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To the border: 370,37 km After the border: 180,29 km Total distance: 550,66 km

A different kind of stage…
Not exactly a rest day, but no racing, ‘just’ a liaison to go from Mongolia to China. Leaving from the bivouac from 5:30 (GMT+8): 550,66 kilometres at a gentle pace, interspersed with customs formalities between the two countries. In the beginning of the afternoon the first vehicles should have arrived in Bayin Boalige for the first Chinese bivouac.

In the space of one week, since the start in Irkusk, two thirds of the 2019 SILK WAY RALLY has already been covered, leaving behind it unforgettable memories of Lake Baikal and Eastern Siberia. The arrival in Mongolia, in the heart of the green desert, with its endless steppes, saw the rally really get under way, provoking numerous upsets, notably in the motorcycle class, during the marathon stage. With 1.843,61 kilometres (of which 821,34 are selective section) still remaining over the three stages in China, this 2019 SILK WAY RALLY is about to offer a dream epilogue in the heart of the giant dunes of the Gobi Desert.

Luc Alphand (SWR Sport’s advisor): “In China the scenery will change completely. The ground becomes more arid and the competitors will discover conditions not dissimilar to those of Morocco. They’ll need to watch out for sharp stones as well as the oued in the valleys that will become much more frequent. We will get into the sand on the first Chinese stage, with the second, between Alashan and Jiayuguan being 100% sand with the famous giant dunes. The driving style will change and the navigation will become much more complicated in places. Where the gaps could be counted in minutes in Siberia and Mongolia they can sometimes be calculated in hours in the dunes. In the cars and the bikes Nasser (Al-Attiyah) and Sam (Sunderland) have managed to build up a lead that will allow them to tackle what is to come without having to rush at it. But they know that everything could unravel if they get stuck in the sand or make a big navigation error. Even if they have experience in the dunes neither of them knows the Gobi Desert. Knowing the determination of the Kamaz-Master team, Viazovich won’t be able to sleep easy until the final finish line in Dunhuang.”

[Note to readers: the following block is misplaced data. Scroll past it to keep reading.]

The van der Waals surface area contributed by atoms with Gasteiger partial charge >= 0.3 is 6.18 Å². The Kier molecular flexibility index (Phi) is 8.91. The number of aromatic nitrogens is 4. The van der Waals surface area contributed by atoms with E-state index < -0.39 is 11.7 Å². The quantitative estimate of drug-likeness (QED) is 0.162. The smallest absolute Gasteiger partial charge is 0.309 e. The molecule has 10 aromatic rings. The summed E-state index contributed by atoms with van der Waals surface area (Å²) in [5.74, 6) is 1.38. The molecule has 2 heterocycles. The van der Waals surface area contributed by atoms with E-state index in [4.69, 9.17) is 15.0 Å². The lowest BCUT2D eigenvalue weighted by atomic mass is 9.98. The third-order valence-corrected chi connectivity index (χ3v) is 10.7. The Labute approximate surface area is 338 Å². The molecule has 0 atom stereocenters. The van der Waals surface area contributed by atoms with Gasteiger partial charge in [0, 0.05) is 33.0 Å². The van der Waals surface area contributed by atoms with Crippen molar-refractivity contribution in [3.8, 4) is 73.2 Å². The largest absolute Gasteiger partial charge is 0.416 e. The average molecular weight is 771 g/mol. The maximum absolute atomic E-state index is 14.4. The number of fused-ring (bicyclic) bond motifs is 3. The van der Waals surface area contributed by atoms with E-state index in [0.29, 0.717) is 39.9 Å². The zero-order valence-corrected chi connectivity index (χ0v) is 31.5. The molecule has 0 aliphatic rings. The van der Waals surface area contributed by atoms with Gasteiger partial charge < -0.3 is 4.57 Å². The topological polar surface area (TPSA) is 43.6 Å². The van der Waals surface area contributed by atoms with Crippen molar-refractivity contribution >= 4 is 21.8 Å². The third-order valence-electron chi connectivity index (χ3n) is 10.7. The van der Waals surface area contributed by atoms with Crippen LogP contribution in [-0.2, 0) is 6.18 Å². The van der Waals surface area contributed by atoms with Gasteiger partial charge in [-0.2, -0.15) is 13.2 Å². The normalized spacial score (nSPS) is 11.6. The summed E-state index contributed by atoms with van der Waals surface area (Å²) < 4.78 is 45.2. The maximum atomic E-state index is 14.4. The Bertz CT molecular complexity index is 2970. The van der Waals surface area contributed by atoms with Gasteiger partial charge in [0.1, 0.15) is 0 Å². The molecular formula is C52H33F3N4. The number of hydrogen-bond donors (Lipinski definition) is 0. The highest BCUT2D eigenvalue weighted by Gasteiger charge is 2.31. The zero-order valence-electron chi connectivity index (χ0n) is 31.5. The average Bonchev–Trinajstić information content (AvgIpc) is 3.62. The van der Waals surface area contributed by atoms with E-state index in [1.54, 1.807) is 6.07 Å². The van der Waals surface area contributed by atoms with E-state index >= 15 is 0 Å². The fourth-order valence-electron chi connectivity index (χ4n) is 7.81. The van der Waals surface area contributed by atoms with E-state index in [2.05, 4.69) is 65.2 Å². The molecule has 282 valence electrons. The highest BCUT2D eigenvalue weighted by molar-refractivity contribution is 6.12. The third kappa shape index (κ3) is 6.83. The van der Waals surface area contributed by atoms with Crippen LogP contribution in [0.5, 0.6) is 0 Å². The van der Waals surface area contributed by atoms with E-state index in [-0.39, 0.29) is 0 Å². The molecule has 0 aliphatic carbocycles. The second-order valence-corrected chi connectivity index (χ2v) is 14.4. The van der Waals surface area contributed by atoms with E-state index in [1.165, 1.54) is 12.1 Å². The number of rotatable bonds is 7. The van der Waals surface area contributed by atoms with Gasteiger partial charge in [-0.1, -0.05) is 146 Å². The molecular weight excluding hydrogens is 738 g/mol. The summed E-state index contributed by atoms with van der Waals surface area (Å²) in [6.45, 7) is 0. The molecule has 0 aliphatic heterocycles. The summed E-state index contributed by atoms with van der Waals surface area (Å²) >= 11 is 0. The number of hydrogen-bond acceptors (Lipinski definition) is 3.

# Sunderland: Simply faultless
# Al-Attiyah: “China is going to be complicated” 
# Viazovich: “We are going to go flat out!”
# Tomorrow: The whole range

Sunderland: Simply faultless
At the beginning of the first ever SILK WAY RALLY open to bikes there were no less than 12 professional factory riders on the start list. You don’t obtain such a coveted position without being blisteringly fast and in with a chance of finishing on the podium. The proof: one of the least experienced riders, from the smallest factory team, Oriol Mena (Hero Motorsports Team), is currently second overall. Among those 12 there were 3 that were heavily tipped for the win: Joan Barreda and Kevin Benavides (Monster Energy Honda Team) and Sam Sunderland (Red Bull KTM Factory). When he was one of the dominate forces in the bikes, two times winner of the SILK WAY RALLY in the cars, Cyril Despres used to say ‘the winner was the one that made the least mistakes’. And clearly so far on this 2019 SILK WAY RALLY that’s been Sam Sunderland. Unlike Joan Barreda he hasn’t crashed. Unlike Keven Benavides he hasn’t got lost. Quite simply, he hasn’t put a foot wrong. Which explains why, with 3 special victories, he is currently leading the overall by more than 21 minutes. And that lead has been achieved with a fair dose of panache – his winning the second day of the marathon stage while opening the track being a case in point. Having grown up in Dubai, the British rider is at ease in the dunes. And in the dunes the tracks made by the bikes make it difficult to make the break. But despite all those two factors in his favour coming into the Gobi, the current leader of the FIM World Championship isn’t counting his chickens before they’ve hatched. As he says, “Even with a lead of 20 minutes you can’t afford to start managing your race, There’s too much that could go wrong. Plus, I find it better to maintain a certain speed and stay focused.”